Sandeep Singh of Abbotsford has mastered the art of spinning the basketball on fingers and even on toothbrush for longest periods of time. He has become the invincible champion of spinning a basketball that his name has found its place in Limca and Guinness Books of World Records.
ABBOTSFORD – Indo-Canadian man from Abbotsford is spinning his way to world record book glory.
Dribbling and shooting are the most common and conventional basketball skills that you would like to master once you start playing the game. But there is one man from Abbotsford, who is setting and breaking records for his unconventional and yet very impressive basketball skills.
Meet 25-year old Sandeep Singh, who has mastered the art of spinning the basketball on fingers and even on toothbrush for longest periods of time. He has become the invincible champion of spinning a basketball that his name has found its place in Limca and Guinness Books of World Records.
Singh hails from Village Badduwal near Moga district in Punjab. He used to practice Volley ball shooting in India.
“After the game when I would have enough time to hold the ball in my hand, I would spin the ball on my finger. Then along with playing valley ball, I started practicing the spinning. In 2015 I watched a video of David Cain of US on Youtube. He spun football on his index finger for 33 seconds. I was very much inspired and encouraged to perform something similar. In 2016 I tried to spin Valley ball for 45 seconds,” Singh said.
Sandeep Singh first aimed for the national records. But since they did not have any category of valley ball spinning, he was offered to perform the feat either with soccer ball or basket ball. “I decided to go with basket ball,” he said. He spun three basketballs on two toothbrushes and one hand for 19 seconds in February, 2017.
Sandeep then applied for the Guinness record. It was in April 2017, when he broke the record for longest duration spinning a basketball on a toothbrush in Dharamkot, Punjab. He spun the basketball on his finger and then transferred it to a toothbrush and finally balancing the toothbrush on his mouth by leaning his head to the side.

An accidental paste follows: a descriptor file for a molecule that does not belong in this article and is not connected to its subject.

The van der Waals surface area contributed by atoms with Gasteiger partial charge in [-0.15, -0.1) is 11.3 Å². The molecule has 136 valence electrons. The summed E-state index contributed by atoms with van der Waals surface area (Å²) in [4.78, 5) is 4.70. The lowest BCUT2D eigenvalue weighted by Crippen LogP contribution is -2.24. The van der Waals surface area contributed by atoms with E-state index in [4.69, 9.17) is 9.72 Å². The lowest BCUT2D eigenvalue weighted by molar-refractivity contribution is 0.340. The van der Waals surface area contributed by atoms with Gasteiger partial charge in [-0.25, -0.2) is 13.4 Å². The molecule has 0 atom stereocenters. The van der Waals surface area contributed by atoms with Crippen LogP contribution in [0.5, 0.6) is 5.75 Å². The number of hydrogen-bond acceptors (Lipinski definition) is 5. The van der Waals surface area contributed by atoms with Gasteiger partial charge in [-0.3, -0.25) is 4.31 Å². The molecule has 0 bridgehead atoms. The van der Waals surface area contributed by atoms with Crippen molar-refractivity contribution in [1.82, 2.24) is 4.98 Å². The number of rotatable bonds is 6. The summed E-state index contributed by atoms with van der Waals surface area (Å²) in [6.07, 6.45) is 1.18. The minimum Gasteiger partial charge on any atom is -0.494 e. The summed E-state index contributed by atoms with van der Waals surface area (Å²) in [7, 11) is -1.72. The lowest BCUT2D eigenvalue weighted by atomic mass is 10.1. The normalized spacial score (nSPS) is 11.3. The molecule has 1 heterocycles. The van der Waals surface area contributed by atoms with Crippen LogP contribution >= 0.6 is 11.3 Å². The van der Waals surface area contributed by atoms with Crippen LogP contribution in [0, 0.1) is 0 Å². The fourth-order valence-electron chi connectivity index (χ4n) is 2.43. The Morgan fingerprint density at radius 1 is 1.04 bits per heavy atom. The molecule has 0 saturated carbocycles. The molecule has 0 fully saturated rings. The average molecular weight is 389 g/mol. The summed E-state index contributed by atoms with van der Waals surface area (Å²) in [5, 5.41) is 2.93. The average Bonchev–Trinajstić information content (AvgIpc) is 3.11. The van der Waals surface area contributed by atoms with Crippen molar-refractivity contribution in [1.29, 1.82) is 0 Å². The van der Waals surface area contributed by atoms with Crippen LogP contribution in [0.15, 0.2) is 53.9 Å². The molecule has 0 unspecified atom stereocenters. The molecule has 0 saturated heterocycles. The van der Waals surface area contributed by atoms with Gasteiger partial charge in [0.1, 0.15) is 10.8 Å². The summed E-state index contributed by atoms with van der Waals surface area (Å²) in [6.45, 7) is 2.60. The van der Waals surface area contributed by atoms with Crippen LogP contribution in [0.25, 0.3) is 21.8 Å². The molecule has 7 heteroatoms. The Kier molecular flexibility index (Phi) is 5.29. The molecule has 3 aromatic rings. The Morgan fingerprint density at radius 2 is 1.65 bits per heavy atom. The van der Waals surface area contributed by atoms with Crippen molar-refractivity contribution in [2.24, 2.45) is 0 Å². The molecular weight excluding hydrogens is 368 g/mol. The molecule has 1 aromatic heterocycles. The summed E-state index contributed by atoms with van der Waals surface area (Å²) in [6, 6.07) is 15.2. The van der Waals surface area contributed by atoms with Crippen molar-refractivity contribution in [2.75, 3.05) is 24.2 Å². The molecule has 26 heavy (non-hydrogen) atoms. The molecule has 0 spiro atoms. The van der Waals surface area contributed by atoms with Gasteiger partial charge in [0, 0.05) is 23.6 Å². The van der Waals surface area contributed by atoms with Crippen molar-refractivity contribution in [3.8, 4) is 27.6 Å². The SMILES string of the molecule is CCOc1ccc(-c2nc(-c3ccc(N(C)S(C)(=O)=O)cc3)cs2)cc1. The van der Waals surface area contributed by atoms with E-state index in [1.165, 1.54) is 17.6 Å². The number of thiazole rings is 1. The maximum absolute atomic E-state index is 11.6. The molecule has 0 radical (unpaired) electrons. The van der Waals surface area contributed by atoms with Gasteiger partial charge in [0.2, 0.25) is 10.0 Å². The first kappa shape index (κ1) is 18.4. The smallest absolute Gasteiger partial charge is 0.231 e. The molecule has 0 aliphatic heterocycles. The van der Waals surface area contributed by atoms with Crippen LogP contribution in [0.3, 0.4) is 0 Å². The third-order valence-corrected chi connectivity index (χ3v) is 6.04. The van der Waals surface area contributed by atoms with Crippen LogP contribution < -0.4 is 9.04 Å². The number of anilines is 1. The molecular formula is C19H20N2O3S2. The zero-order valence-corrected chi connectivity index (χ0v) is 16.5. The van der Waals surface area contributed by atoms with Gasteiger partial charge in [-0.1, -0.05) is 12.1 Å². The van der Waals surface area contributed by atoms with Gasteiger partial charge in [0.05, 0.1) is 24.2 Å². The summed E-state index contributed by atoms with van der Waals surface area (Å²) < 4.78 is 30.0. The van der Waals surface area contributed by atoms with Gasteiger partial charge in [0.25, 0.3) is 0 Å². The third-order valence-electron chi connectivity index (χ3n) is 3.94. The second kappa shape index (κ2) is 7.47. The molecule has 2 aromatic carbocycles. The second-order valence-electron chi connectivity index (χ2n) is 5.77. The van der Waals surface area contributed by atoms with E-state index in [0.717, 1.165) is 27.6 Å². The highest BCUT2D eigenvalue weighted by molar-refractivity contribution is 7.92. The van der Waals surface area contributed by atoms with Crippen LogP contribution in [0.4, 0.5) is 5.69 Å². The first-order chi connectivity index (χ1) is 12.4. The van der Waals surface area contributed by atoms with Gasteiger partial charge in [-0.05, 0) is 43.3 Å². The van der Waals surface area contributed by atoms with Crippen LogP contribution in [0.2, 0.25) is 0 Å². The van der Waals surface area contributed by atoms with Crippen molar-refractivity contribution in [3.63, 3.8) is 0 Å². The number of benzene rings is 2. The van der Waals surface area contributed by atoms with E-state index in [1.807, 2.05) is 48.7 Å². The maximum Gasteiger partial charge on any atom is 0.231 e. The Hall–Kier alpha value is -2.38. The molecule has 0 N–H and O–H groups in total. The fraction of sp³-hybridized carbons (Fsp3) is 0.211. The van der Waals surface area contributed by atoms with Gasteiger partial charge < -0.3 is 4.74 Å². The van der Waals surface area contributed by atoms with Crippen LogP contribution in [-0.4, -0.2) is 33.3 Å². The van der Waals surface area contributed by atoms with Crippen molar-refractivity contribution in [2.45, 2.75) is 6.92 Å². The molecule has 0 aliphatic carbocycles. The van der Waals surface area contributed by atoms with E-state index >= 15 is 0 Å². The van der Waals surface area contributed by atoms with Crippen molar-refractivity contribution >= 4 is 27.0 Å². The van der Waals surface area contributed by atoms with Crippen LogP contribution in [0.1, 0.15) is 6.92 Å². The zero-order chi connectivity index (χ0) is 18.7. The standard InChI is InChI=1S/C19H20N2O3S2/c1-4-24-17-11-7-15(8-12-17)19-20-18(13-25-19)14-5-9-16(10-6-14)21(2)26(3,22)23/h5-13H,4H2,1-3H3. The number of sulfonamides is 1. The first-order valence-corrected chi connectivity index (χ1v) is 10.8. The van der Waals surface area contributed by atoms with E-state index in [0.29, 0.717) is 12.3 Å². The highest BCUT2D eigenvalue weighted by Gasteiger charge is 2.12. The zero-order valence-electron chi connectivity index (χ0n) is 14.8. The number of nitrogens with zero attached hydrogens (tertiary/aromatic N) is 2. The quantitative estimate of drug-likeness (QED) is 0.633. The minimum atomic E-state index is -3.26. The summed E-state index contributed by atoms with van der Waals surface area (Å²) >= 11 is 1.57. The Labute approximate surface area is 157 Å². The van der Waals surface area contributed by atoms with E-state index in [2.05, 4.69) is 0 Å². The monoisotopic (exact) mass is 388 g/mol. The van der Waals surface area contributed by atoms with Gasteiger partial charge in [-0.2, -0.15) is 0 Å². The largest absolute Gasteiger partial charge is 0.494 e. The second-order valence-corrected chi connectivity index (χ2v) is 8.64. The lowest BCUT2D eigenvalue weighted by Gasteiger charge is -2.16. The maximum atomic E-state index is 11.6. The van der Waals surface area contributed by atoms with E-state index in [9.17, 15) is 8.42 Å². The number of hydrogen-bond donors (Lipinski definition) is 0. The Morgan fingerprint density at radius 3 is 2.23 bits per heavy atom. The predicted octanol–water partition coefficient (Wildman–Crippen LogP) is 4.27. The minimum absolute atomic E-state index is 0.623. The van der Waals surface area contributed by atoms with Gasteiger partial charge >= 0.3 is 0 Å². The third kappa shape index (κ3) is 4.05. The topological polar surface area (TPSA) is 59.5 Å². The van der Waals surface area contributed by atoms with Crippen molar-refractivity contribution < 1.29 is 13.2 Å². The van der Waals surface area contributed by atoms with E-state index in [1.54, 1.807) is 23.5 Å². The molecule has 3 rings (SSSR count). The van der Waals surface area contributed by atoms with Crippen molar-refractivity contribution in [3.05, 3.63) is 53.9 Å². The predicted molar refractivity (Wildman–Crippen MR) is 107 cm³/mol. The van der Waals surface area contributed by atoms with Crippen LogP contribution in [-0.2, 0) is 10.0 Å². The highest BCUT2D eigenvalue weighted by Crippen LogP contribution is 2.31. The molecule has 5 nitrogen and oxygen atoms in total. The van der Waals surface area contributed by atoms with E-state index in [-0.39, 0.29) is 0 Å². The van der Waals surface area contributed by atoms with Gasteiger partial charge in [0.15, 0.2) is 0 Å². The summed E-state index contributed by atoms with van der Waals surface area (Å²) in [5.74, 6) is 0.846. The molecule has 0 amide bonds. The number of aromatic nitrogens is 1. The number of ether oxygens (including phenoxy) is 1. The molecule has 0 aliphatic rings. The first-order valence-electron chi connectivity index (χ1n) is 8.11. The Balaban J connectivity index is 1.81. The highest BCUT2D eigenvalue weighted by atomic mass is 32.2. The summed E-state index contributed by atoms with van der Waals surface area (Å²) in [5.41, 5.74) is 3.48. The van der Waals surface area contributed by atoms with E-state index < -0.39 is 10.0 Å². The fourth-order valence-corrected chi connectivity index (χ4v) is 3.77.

Singh managed to keep the ball rotating for an incredible 53 seconds. Singh’s attempt was nearly nine times longer than the previous record of 6.84 seconds. “It was my dream to break a world record,” he said.
After his impressive performance in India, Singh moved to Abbotsford, Canada in August 2017. It was not enough for him just to sit down and celebrate his achievement. He started practising again. And in December 2017, he broke his own record by set one more Guinness record for longest duration spinning a basketball on a toothbrush for 60.50 seconds.
He says there is no other world record that has been broken and then recreated for 10 times except this one. Sandeep says it is a skill that is a gift from God to him which he discovered with time. A proud Punjabi, he wants to do new experiments with his skills around the world and take it to newer levels.
This popular record has spun its way around the world since 2012, being attempted and broken many times starting with….
- 13.5 seconds, achieved by Tom “Conman” Connors (UK) on February 2012
- 26.078 seconds by Michael Kopp (Germany) on #GWRday 14 November 2012
- 28.454 seconds by Andrew Wilding (UK) on the set of Nickelodeon’s “Get Your Skills On” on 27 June 2014
- 40.12 seconds by Thaneswar Guragai (Nepal) on the set of CCTV – Guinness World Records Special in Jiangyin, China on 5 January 2015
- 42.92 seconds by Dipanshu Mishra (India) in Satna, Madhya Pradesh, India on 7 December 2015
- 46.16 seconds by Mohnish Nikam (India) in Mumbai, India on 7 April 2017
- 53 seconds achieved by Sandeep Singh (India) in Punjab on 8 April 2017
- 55.80 seconds, achieved by Kunal Singhal ( India) in Delhi, India, on 25 May 2017
- 55.90 seconds, achieved by Face Team’s István Csapó (Hungary) in Budapest, Hungary, on 04 November 2017
- 60.50 seconds, achieved by Sandeep Singh Kaila (India) in British Columbia, Canada, on 25 December 2017 (see video above).
- 64.03 seconds, achieved by Thaneswar Guragai (Nepal) in Kathmandu, Nepal, on 24 March 2018.
- 68.15 seconds, achieved by Sandeep singh kaila (Canada) in Abbotsford, British Columbia, Canada, on 1 January 2019.